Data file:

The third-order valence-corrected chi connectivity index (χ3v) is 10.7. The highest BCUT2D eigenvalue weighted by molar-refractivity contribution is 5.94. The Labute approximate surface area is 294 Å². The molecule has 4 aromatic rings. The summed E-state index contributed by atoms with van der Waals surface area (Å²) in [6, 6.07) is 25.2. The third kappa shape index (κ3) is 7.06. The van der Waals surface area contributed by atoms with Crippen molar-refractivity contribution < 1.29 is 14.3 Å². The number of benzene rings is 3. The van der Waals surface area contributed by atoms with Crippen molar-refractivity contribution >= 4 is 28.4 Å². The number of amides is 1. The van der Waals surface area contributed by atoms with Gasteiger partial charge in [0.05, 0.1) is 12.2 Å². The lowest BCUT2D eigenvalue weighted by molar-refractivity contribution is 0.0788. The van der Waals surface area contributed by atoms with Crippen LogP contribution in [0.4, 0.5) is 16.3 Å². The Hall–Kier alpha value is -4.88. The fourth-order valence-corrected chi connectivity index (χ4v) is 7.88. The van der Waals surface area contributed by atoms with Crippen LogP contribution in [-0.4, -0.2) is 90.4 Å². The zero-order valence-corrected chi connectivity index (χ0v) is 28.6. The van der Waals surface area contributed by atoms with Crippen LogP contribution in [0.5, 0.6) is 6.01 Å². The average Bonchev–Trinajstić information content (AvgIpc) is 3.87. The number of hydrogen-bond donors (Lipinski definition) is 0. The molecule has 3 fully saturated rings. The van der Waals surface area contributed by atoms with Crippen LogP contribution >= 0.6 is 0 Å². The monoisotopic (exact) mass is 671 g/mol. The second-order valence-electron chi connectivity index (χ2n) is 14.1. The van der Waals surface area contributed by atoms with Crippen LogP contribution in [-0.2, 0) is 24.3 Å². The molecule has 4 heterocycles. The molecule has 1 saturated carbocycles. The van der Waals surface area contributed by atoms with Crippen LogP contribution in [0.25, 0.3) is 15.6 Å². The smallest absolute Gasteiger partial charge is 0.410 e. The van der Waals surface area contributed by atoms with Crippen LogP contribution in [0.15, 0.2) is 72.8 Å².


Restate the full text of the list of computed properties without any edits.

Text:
The third-order valence-corrected chi connectivity index (χ3v) is 10.7. The highest BCUT2D eigenvalue weighted by molar-refractivity contribution is 5.94. The Labute approximate surface area is 294 Å². The molecule has 4 aromatic rings. The summed E-state index contributed by atoms with van der Waals surface area (Å²) in [6, 6.07) is 25.2. The third kappa shape index (κ3) is 7.06. The van der Waals surface area contributed by atoms with Crippen molar-refractivity contribution < 1.29 is 14.3 Å². The number of benzene rings is 3. The van der Waals surface area contributed by atoms with Crippen molar-refractivity contribution >= 4 is 28.4 Å². The number of amides is 1. The van der Waals surface area contributed by atoms with Gasteiger partial charge in [0.05, 0.1) is 12.2 Å². The lowest BCUT2D eigenvalue weighted by molar-refractivity contribution is 0.0788. The van der Waals surface area contributed by atoms with Crippen LogP contribution in [0.4, 0.5) is 16.3 Å². The Hall–Kier alpha value is -4.88. The fourth-order valence-corrected chi connectivity index (χ4v) is 7.88. The van der Waals surface area contributed by atoms with Crippen LogP contribution in [-0.4, -0.2) is 90.4 Å². The zero-order valence-corrected chi connectivity index (χ0v) is 28.6. The van der Waals surface area contributed by atoms with Crippen LogP contribution in [0.5, 0.6) is 6.01 Å². The average Bonchev–Trinajstić information content (AvgIpc) is 3.87. The number of hydrogen-bond donors (Lipinski definition) is 0. The molecule has 3 fully saturated rings. The van der Waals surface area contributed by atoms with Crippen LogP contribution >= 0.6 is 0 Å². The monoisotopic (exact) mass is 671 g/mol. The second-order valence-electron chi connectivity index (χ2n) is 14.1. The van der Waals surface area contributed by atoms with Crippen LogP contribution in [-0.2, 0) is 24.3 Å². The molecule has 4 heterocycles. The molecule has 1 saturated carbocycles. The van der Waals surface area contributed by atoms with Crippen LogP contribution in [0.25, 0.3) is 15.6 Å². The smallest absolute Gasteiger partial charge is 0.410 e. The van der Waals surface area contributed by atoms with Crippen LogP contribution in [0.15, 0.2) is 72.8 Å².